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Practitioners in talk Part #17
Many roads lead out of the BGHS. But where do paths lead to after the doctorate? In the winter semester we talk to historians and sociologists who have taken up their profession outside the university. Daniela Pollich spoke to us about her work as professor for police science at the University of Applied Sciences for Police and Public Administration in North Rhine-Westphalia in Duisburg.
Abbildung 1: Daniela Pollich
Daniela, you did your PhD in Sociology at Bielefeld University in 2009. Currently, you are working as professor for police science at the University of Applied Sciences for Police and Public Administration in North Rhine-Westphalia (HSPV NRW). If you remember when you started your career: How did you find your way into the job?
Daniela Pollich: I got started with a position at the State Office of Criminal Investigation in North Rhine-Westphalia, where I worked before I was appointed to the HSPV NRW. After finishing my dissertation, I really wanted to continue working in the subject area of my dissertation: in criminology. But I didn’t necessarily want to stay at the university. And so I started looking for positions in non-university, criminological research. However, it happened to me several times in job interviews that I was asked: “What do you want here? That’s second choice for you! Can’t you make it to university and now you’re coming to us?” I had the feeling that I had to prove that I really want to. I tried to show that with advanced training courses on crime prevention, for example. The fact that I actually found a job in non-university criminological research came more by chance through a contact with the State Office of Criminal Investigation in North Rhine-Westphalia, which I had made for a research project on violence against homeless people as part of my postdoctoral fellowship. That was my ticket. And again by chance, after a few years as a research assistant in the criminalistic-criminological research center of the State Office of Criminal Investigation, I discovered that the HSPV NRW had advertised a professorship that required exactly my combination of subjects: criminology and sociology.
What does your work at the University of Applied Sciences for Police and Public Administration look like now?
Daniela Pollich: It is primarily teaching: 18 hours per week. That doesn’t mean that I prepare nine different courses each semester; but that I give two or three courses on criminology at the same time, because we always teach in small groups. After the first few years, in which this teaching workload was actually very strenuous, research is now definitely possible again; even if the time is short. And finally, I work in academic self-government and I am spokesperson for our Institute for Police Sciences and Criminology.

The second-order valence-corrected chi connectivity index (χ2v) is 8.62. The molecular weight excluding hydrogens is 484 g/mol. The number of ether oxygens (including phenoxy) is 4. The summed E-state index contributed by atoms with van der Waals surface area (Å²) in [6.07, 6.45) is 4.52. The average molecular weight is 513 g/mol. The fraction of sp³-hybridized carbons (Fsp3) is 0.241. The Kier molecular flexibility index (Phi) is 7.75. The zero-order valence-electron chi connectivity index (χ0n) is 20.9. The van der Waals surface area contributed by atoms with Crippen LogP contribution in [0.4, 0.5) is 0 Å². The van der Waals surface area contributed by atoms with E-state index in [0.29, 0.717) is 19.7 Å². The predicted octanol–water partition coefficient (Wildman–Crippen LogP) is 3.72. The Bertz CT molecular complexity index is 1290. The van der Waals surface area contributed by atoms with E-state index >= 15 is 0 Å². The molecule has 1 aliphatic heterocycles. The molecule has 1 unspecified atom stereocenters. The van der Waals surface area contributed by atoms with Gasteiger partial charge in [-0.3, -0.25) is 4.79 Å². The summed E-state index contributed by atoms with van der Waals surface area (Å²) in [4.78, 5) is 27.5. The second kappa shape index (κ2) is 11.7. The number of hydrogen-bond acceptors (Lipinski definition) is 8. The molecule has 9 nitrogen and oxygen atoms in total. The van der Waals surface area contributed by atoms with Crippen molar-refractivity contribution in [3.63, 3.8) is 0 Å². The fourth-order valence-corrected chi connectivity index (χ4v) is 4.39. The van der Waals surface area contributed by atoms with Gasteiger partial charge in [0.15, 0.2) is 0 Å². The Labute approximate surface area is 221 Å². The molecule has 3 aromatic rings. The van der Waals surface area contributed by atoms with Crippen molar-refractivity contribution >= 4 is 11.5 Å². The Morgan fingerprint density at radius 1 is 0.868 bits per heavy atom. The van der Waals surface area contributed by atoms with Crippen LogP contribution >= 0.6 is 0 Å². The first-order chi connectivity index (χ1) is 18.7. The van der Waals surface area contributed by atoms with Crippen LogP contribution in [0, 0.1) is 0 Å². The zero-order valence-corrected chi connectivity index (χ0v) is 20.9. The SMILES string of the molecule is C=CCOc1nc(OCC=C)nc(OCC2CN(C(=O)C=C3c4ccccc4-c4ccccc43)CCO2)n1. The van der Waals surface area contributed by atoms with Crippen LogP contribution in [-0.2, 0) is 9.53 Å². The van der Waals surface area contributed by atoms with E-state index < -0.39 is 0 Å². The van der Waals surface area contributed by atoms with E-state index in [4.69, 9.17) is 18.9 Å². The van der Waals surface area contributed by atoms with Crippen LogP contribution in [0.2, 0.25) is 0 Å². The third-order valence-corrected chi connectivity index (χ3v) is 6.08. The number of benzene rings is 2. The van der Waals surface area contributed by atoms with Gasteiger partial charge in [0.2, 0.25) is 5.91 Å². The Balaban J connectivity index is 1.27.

What tips do you have for colleagues from sociology or history who are interested in a career in your profession?
Daniela Pollich: If you want to go to the University of Applied Sciences for Police, you should have an interest in police-related topics and ideally also a practical understanding of them. The practical understanding of this field does not necessarily have to be acquired from the police, but could also arise, for example, through experience with social work. But as a “pure academic” you would probably get the feedback relatively quickly: Well, you know the university, but not real life. Regarding the professorship at a university of applied sciences in general: Sure, you should seek contact with practice and prove this, for example, through further training. One should have teaching experience. And that is my experience after I left university: when selecting professors, universities of applied sciences pay more attention to the didactic qualifications of applicants than universities do.
Daniela, thank you for the conversation.
The interview was conducted by Ulf Ortmann.
The interview was conducted by Ulf Ortmann. The complete conversation is available here (only in German):